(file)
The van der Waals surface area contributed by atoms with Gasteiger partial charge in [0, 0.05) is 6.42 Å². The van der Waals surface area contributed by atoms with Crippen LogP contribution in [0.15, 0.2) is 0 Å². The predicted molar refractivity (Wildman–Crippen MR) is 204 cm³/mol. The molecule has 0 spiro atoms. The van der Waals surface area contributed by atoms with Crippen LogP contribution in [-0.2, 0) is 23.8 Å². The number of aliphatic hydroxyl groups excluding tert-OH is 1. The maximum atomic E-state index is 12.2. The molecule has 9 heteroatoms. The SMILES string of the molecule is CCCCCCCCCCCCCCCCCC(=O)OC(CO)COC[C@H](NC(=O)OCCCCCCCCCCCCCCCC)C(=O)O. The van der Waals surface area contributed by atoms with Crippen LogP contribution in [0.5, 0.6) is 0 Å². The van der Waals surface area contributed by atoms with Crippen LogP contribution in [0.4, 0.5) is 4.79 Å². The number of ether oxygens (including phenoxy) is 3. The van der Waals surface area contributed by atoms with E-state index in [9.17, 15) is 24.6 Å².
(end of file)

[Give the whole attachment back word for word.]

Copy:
The van der Waals surface area contributed by atoms with Gasteiger partial charge in [0, 0.05) is 6.42 Å². The van der Waals surface area contributed by atoms with Crippen LogP contribution in [0.15, 0.2) is 0 Å². The predicted molar refractivity (Wildman–Crippen MR) is 204 cm³/mol. The molecule has 0 spiro atoms. The van der Waals surface area contributed by atoms with Crippen LogP contribution in [-0.2, 0) is 23.8 Å². The number of aliphatic hydroxyl groups excluding tert-OH is 1. The maximum atomic E-state index is 12.2. The molecule has 9 heteroatoms. The SMILES string of the molecule is CCCCCCCCCCCCCCCCCC(=O)OC(CO)COC[C@H](NC(=O)OCCCCCCCCCCCCCCCC)C(=O)O. The van der Waals surface area contributed by atoms with Crippen LogP contribution in [0.5, 0.6) is 0 Å². The van der Waals surface area contributed by atoms with Crippen LogP contribution in [0.4, 0.5) is 4.79 Å². The number of ether oxygens (including phenoxy) is 3. The van der Waals surface area contributed by atoms with E-state index in [9.17, 15) is 24.6 Å².